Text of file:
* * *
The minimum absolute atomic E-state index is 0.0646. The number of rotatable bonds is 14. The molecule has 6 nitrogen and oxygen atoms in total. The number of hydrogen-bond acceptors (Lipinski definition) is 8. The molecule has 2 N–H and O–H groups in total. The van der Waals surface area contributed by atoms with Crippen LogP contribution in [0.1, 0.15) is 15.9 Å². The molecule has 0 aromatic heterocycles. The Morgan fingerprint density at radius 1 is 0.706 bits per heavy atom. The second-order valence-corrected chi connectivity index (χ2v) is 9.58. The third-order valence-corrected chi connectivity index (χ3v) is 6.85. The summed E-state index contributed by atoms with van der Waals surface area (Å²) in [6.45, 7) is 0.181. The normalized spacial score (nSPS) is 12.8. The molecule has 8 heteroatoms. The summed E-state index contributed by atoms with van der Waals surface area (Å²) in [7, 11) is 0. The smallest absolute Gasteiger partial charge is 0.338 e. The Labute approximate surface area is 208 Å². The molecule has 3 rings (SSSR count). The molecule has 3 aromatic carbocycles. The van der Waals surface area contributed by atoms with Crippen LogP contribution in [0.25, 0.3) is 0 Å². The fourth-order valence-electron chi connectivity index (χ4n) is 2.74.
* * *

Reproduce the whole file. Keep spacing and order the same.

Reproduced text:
The minimum absolute atomic E-state index is 0.0646. The number of rotatable bonds is 14. The molecule has 6 nitrogen and oxygen atoms in total. The number of hydrogen-bond acceptors (Lipinski definition) is 8. The molecule has 2 N–H and O–H groups in total. The van der Waals surface area contributed by atoms with Crippen LogP contribution in [0.1, 0.15) is 15.9 Å². The molecule has 0 aromatic heterocycles. The Morgan fingerprint density at radius 1 is 0.706 bits per heavy atom. The second-order valence-corrected chi connectivity index (χ2v) is 9.58. The third-order valence-corrected chi connectivity index (χ3v) is 6.85. The summed E-state index contributed by atoms with van der Waals surface area (Å²) in [6.45, 7) is 0.181. The normalized spacial score (nSPS) is 12.8. The molecule has 8 heteroatoms. The summed E-state index contributed by atoms with van der Waals surface area (Å²) in [7, 11) is 0. The smallest absolute Gasteiger partial charge is 0.338 e. The Labute approximate surface area is 208 Å². The molecule has 3 rings (SSSR count). The molecule has 3 aromatic carbocycles. The van der Waals surface area contributed by atoms with Crippen LogP contribution in [0.25, 0.3) is 0 Å². The fourth-order valence-electron chi connectivity index (χ4n) is 2.74.